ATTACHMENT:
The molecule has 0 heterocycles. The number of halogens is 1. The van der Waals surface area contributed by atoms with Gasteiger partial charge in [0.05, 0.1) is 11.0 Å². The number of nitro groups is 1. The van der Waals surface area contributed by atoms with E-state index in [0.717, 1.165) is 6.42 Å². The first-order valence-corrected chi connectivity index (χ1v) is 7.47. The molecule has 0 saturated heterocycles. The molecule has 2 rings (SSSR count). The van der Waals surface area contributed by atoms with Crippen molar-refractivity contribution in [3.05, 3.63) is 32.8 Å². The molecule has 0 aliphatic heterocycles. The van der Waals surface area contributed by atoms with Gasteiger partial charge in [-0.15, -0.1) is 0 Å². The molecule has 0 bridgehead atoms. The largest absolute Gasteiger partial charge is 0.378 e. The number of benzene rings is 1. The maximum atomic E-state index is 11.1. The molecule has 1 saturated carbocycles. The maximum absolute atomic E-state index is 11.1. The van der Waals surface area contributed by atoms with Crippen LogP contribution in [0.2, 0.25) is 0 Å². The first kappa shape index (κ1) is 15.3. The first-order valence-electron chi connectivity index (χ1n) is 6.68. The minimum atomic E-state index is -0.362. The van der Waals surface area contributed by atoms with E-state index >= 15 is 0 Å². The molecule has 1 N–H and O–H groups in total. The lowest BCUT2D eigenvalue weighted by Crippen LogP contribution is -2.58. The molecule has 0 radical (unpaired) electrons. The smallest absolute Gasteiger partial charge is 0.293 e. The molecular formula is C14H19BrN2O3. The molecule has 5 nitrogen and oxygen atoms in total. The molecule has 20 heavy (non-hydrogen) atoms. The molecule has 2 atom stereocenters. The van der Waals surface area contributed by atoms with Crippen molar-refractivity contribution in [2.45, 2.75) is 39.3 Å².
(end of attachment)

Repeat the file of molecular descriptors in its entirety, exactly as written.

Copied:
The molecule has 0 heterocycles. The number of halogens is 1. The van der Waals surface area contributed by atoms with Gasteiger partial charge in [0.05, 0.1) is 11.0 Å². The number of nitro groups is 1. The van der Waals surface area contributed by atoms with E-state index in [0.717, 1.165) is 6.42 Å². The first-order valence-corrected chi connectivity index (χ1v) is 7.47. The molecule has 0 saturated heterocycles. The molecule has 2 rings (SSSR count). The van der Waals surface area contributed by atoms with Crippen molar-refractivity contribution in [3.05, 3.63) is 32.8 Å². The molecule has 0 aliphatic heterocycles. The van der Waals surface area contributed by atoms with Gasteiger partial charge in [-0.15, -0.1) is 0 Å². The molecule has 0 bridgehead atoms. The largest absolute Gasteiger partial charge is 0.378 e. The number of benzene rings is 1. The maximum atomic E-state index is 11.1. The molecule has 1 saturated carbocycles. The maximum absolute atomic E-state index is 11.1. The van der Waals surface area contributed by atoms with Crippen LogP contribution in [0.2, 0.25) is 0 Å². The first kappa shape index (κ1) is 15.3. The first-order valence-electron chi connectivity index (χ1n) is 6.68. The minimum atomic E-state index is -0.362. The van der Waals surface area contributed by atoms with E-state index >= 15 is 0 Å². The molecule has 1 N–H and O–H groups in total. The lowest BCUT2D eigenvalue weighted by Crippen LogP contribution is -2.58. The molecule has 0 radical (unpaired) electrons. The smallest absolute Gasteiger partial charge is 0.293 e. The molecular formula is C14H19BrN2O3. The molecule has 5 nitrogen and oxygen atoms in total. The molecule has 20 heavy (non-hydrogen) atoms. The molecule has 2 atom stereocenters. The van der Waals surface area contributed by atoms with Crippen molar-refractivity contribution in [2.45, 2.75) is 39.3 Å².